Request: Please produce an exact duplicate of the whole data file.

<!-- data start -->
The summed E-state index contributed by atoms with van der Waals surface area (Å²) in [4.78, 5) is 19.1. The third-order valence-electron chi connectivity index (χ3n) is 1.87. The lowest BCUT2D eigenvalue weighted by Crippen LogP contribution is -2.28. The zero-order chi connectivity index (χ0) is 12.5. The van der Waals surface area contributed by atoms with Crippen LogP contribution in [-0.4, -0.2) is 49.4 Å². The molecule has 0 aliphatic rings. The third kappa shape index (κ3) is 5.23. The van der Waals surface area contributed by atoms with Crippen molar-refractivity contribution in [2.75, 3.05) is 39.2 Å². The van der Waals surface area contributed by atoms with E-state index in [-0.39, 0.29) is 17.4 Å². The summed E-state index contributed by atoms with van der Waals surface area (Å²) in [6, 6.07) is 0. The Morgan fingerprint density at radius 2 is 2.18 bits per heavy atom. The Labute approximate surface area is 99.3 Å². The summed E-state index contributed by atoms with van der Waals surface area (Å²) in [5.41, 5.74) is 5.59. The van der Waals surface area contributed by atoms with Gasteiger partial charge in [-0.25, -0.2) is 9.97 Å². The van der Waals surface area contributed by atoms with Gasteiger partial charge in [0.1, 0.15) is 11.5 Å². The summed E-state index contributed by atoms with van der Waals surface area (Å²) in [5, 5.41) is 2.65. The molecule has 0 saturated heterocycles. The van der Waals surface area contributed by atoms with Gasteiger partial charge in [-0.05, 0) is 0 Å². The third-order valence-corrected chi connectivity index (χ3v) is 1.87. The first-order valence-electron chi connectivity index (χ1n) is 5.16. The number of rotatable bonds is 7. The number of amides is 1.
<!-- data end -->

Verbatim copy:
The summed E-state index contributed by atoms with van der Waals surface area (Å²) in [4.78, 5) is 19.1. The third-order valence-electron chi connectivity index (χ3n) is 1.87. The lowest BCUT2D eigenvalue weighted by Crippen LogP contribution is -2.28. The zero-order chi connectivity index (χ0) is 12.5. The van der Waals surface area contributed by atoms with Crippen LogP contribution in [-0.4, -0.2) is 49.4 Å². The molecule has 0 aliphatic rings. The third kappa shape index (κ3) is 5.23. The van der Waals surface area contributed by atoms with Crippen molar-refractivity contribution in [2.75, 3.05) is 39.2 Å². The van der Waals surface area contributed by atoms with E-state index in [-0.39, 0.29) is 17.4 Å². The summed E-state index contributed by atoms with van der Waals surface area (Å²) in [6, 6.07) is 0. The Morgan fingerprint density at radius 2 is 2.18 bits per heavy atom. The Labute approximate surface area is 99.3 Å². The summed E-state index contributed by atoms with van der Waals surface area (Å²) in [5.41, 5.74) is 5.59. The van der Waals surface area contributed by atoms with Gasteiger partial charge in [-0.25, -0.2) is 9.97 Å². The van der Waals surface area contributed by atoms with Gasteiger partial charge in [0.1, 0.15) is 11.5 Å². The summed E-state index contributed by atoms with van der Waals surface area (Å²) in [5, 5.41) is 2.65. The molecule has 0 saturated heterocycles. The van der Waals surface area contributed by atoms with Gasteiger partial charge in [-0.05, 0) is 0 Å². The third-order valence-corrected chi connectivity index (χ3v) is 1.87. The first-order valence-electron chi connectivity index (χ1n) is 5.16. The number of rotatable bonds is 7. The number of amides is 1.